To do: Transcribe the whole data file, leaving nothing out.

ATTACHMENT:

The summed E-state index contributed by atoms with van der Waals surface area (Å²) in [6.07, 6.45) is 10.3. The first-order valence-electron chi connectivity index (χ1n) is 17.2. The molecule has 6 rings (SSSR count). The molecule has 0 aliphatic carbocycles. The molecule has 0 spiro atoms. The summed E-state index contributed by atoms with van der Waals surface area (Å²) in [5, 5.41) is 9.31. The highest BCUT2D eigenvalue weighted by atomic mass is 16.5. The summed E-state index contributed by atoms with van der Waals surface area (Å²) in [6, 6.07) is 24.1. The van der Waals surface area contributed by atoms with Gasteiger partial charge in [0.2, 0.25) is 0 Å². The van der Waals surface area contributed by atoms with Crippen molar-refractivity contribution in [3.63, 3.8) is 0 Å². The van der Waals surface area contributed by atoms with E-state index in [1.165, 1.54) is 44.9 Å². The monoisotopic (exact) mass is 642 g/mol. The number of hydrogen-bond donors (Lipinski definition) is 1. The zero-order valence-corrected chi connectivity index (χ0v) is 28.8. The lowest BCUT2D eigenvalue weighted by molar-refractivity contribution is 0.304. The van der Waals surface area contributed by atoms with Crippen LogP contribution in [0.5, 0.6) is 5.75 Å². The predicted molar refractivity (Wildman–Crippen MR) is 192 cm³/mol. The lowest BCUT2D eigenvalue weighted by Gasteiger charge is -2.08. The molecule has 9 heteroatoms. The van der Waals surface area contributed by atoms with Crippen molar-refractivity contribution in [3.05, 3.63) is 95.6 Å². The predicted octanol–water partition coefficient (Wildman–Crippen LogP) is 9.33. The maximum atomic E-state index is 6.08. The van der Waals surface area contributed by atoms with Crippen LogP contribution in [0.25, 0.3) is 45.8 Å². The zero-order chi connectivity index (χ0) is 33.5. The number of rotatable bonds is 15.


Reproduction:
The summed E-state index contributed by atoms with van der Waals surface area (Å²) in [6.07, 6.45) is 10.3. The first-order valence-electron chi connectivity index (χ1n) is 17.2. The molecule has 6 rings (SSSR count). The molecule has 0 aliphatic carbocycles. The molecule has 0 spiro atoms. The summed E-state index contributed by atoms with van der Waals surface area (Å²) in [5, 5.41) is 9.31. The highest BCUT2D eigenvalue weighted by atomic mass is 16.5. The summed E-state index contributed by atoms with van der Waals surface area (Å²) in [6, 6.07) is 24.1. The van der Waals surface area contributed by atoms with Gasteiger partial charge in [0.2, 0.25) is 0 Å². The van der Waals surface area contributed by atoms with Crippen molar-refractivity contribution in [3.63, 3.8) is 0 Å². The van der Waals surface area contributed by atoms with E-state index in [1.165, 1.54) is 44.9 Å². The monoisotopic (exact) mass is 642 g/mol. The number of hydrogen-bond donors (Lipinski definition) is 1. The zero-order valence-corrected chi connectivity index (χ0v) is 28.8. The lowest BCUT2D eigenvalue weighted by molar-refractivity contribution is 0.304. The van der Waals surface area contributed by atoms with Crippen LogP contribution in [0.5, 0.6) is 5.75 Å². The predicted molar refractivity (Wildman–Crippen MR) is 192 cm³/mol. The lowest BCUT2D eigenvalue weighted by Gasteiger charge is -2.08. The molecule has 9 heteroatoms. The van der Waals surface area contributed by atoms with Crippen molar-refractivity contribution in [3.05, 3.63) is 95.6 Å². The predicted octanol–water partition coefficient (Wildman–Crippen LogP) is 9.33. The maximum atomic E-state index is 6.08. The van der Waals surface area contributed by atoms with Crippen LogP contribution in [0.25, 0.3) is 45.8 Å². The zero-order chi connectivity index (χ0) is 33.5. The number of rotatable bonds is 15.